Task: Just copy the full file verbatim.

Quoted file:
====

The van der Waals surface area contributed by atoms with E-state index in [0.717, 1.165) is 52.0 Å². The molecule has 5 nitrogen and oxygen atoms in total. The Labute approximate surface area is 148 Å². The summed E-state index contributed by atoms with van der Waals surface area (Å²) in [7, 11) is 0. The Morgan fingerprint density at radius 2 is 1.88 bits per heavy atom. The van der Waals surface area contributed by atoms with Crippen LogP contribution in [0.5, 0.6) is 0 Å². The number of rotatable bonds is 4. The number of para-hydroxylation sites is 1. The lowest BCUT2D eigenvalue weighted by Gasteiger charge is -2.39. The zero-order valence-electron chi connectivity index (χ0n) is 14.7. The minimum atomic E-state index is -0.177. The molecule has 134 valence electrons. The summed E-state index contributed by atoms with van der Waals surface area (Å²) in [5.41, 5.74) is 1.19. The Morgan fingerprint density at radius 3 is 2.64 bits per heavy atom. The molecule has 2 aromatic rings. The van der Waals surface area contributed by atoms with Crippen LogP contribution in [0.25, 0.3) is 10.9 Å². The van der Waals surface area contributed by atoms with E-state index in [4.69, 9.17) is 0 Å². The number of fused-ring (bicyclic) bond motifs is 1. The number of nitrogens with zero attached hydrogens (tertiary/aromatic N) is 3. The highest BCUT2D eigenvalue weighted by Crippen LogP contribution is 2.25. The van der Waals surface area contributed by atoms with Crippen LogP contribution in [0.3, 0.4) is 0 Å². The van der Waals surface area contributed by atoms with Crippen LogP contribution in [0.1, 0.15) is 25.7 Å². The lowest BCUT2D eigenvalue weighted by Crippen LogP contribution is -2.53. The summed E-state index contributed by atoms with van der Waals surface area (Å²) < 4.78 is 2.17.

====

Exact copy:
The van der Waals surface area contributed by atoms with E-state index in [0.717, 1.165) is 52.0 Å². The molecule has 5 nitrogen and oxygen atoms in total. The Labute approximate surface area is 148 Å². The summed E-state index contributed by atoms with van der Waals surface area (Å²) in [7, 11) is 0. The Morgan fingerprint density at radius 2 is 1.88 bits per heavy atom. The van der Waals surface area contributed by atoms with Crippen LogP contribution in [0.5, 0.6) is 0 Å². The number of rotatable bonds is 4. The number of para-hydroxylation sites is 1. The lowest BCUT2D eigenvalue weighted by Gasteiger charge is -2.39. The zero-order valence-electron chi connectivity index (χ0n) is 14.7. The minimum atomic E-state index is -0.177. The molecule has 134 valence electrons. The summed E-state index contributed by atoms with van der Waals surface area (Å²) in [5.41, 5.74) is 1.19. The Morgan fingerprint density at radius 3 is 2.64 bits per heavy atom. The molecule has 2 aromatic rings. The van der Waals surface area contributed by atoms with Crippen LogP contribution in [0.25, 0.3) is 10.9 Å². The van der Waals surface area contributed by atoms with E-state index in [4.69, 9.17) is 0 Å². The number of fused-ring (bicyclic) bond motifs is 1. The number of nitrogens with zero attached hydrogens (tertiary/aromatic N) is 3. The highest BCUT2D eigenvalue weighted by Crippen LogP contribution is 2.25. The van der Waals surface area contributed by atoms with Crippen LogP contribution in [0.3, 0.4) is 0 Å². The van der Waals surface area contributed by atoms with Crippen LogP contribution in [0.1, 0.15) is 25.7 Å². The lowest BCUT2D eigenvalue weighted by Crippen LogP contribution is -2.53. The summed E-state index contributed by atoms with van der Waals surface area (Å²) < 4.78 is 2.17.